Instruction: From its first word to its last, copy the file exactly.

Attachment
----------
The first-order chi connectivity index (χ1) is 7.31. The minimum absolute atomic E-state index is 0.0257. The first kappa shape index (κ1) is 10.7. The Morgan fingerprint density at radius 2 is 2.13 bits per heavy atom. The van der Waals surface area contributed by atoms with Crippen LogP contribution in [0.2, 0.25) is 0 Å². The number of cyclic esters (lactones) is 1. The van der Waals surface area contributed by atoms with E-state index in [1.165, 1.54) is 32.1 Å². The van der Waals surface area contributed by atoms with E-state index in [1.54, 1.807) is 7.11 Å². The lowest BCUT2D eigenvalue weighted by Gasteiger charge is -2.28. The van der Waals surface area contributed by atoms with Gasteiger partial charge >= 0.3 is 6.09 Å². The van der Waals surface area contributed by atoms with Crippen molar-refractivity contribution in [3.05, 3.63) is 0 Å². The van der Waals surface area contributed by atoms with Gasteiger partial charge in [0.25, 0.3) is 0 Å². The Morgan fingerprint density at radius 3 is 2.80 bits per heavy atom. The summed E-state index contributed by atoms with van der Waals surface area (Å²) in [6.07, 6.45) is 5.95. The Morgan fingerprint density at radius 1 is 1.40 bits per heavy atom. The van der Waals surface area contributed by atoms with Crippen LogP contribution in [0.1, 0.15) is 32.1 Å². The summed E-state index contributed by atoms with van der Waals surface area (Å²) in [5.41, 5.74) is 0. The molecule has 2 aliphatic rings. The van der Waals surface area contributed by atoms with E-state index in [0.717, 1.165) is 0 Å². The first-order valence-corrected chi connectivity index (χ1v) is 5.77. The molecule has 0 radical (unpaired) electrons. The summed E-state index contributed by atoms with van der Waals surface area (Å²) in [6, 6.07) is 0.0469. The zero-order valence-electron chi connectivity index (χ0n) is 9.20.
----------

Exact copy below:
The first-order chi connectivity index (χ1) is 7.31. The minimum absolute atomic E-state index is 0.0257. The first kappa shape index (κ1) is 10.7. The Morgan fingerprint density at radius 2 is 2.13 bits per heavy atom. The van der Waals surface area contributed by atoms with Crippen LogP contribution in [0.2, 0.25) is 0 Å². The number of cyclic esters (lactones) is 1. The van der Waals surface area contributed by atoms with E-state index in [1.165, 1.54) is 32.1 Å². The van der Waals surface area contributed by atoms with E-state index in [1.54, 1.807) is 7.11 Å². The lowest BCUT2D eigenvalue weighted by Gasteiger charge is -2.28. The van der Waals surface area contributed by atoms with Gasteiger partial charge >= 0.3 is 6.09 Å². The van der Waals surface area contributed by atoms with Crippen molar-refractivity contribution in [3.05, 3.63) is 0 Å². The van der Waals surface area contributed by atoms with Gasteiger partial charge in [0.25, 0.3) is 0 Å². The Morgan fingerprint density at radius 3 is 2.80 bits per heavy atom. The summed E-state index contributed by atoms with van der Waals surface area (Å²) in [6.07, 6.45) is 5.95. The Morgan fingerprint density at radius 1 is 1.40 bits per heavy atom. The van der Waals surface area contributed by atoms with Crippen LogP contribution in [0.1, 0.15) is 32.1 Å². The summed E-state index contributed by atoms with van der Waals surface area (Å²) in [5.41, 5.74) is 0. The molecule has 2 aliphatic rings. The van der Waals surface area contributed by atoms with E-state index in [0.717, 1.165) is 0 Å². The first-order valence-corrected chi connectivity index (χ1v) is 5.77. The molecule has 0 radical (unpaired) electrons. The summed E-state index contributed by atoms with van der Waals surface area (Å²) in [6, 6.07) is 0.0469. The zero-order valence-electron chi connectivity index (χ0n) is 9.20.